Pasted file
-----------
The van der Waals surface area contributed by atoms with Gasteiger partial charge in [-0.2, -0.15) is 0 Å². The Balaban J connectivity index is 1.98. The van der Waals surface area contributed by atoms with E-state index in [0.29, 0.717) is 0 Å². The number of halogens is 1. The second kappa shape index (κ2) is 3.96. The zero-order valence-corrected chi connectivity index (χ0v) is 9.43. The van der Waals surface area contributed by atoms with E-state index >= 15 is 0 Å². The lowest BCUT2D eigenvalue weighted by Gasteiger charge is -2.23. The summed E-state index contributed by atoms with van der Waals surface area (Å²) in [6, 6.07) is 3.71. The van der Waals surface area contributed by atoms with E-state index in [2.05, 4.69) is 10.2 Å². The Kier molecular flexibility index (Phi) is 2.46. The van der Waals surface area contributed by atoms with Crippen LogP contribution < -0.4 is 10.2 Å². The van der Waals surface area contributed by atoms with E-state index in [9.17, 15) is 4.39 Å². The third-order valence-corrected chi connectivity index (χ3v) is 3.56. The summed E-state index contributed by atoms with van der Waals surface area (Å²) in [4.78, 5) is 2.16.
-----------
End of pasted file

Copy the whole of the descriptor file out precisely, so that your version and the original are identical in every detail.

The van der Waals surface area contributed by atoms with Gasteiger partial charge in [-0.2, -0.15) is 0 Å². The Balaban J connectivity index is 1.98. The van der Waals surface area contributed by atoms with E-state index in [0.29, 0.717) is 0 Å². The number of halogens is 1. The second kappa shape index (κ2) is 3.96. The zero-order valence-corrected chi connectivity index (χ0v) is 9.43. The van der Waals surface area contributed by atoms with E-state index >= 15 is 0 Å². The lowest BCUT2D eigenvalue weighted by Gasteiger charge is -2.23. The summed E-state index contributed by atoms with van der Waals surface area (Å²) in [6, 6.07) is 3.71. The van der Waals surface area contributed by atoms with E-state index in [2.05, 4.69) is 10.2 Å². The Kier molecular flexibility index (Phi) is 2.46. The van der Waals surface area contributed by atoms with Crippen LogP contribution < -0.4 is 10.2 Å². The van der Waals surface area contributed by atoms with E-state index in [9.17, 15) is 4.39 Å². The third-order valence-corrected chi connectivity index (χ3v) is 3.56. The summed E-state index contributed by atoms with van der Waals surface area (Å²) in [4.78, 5) is 2.16.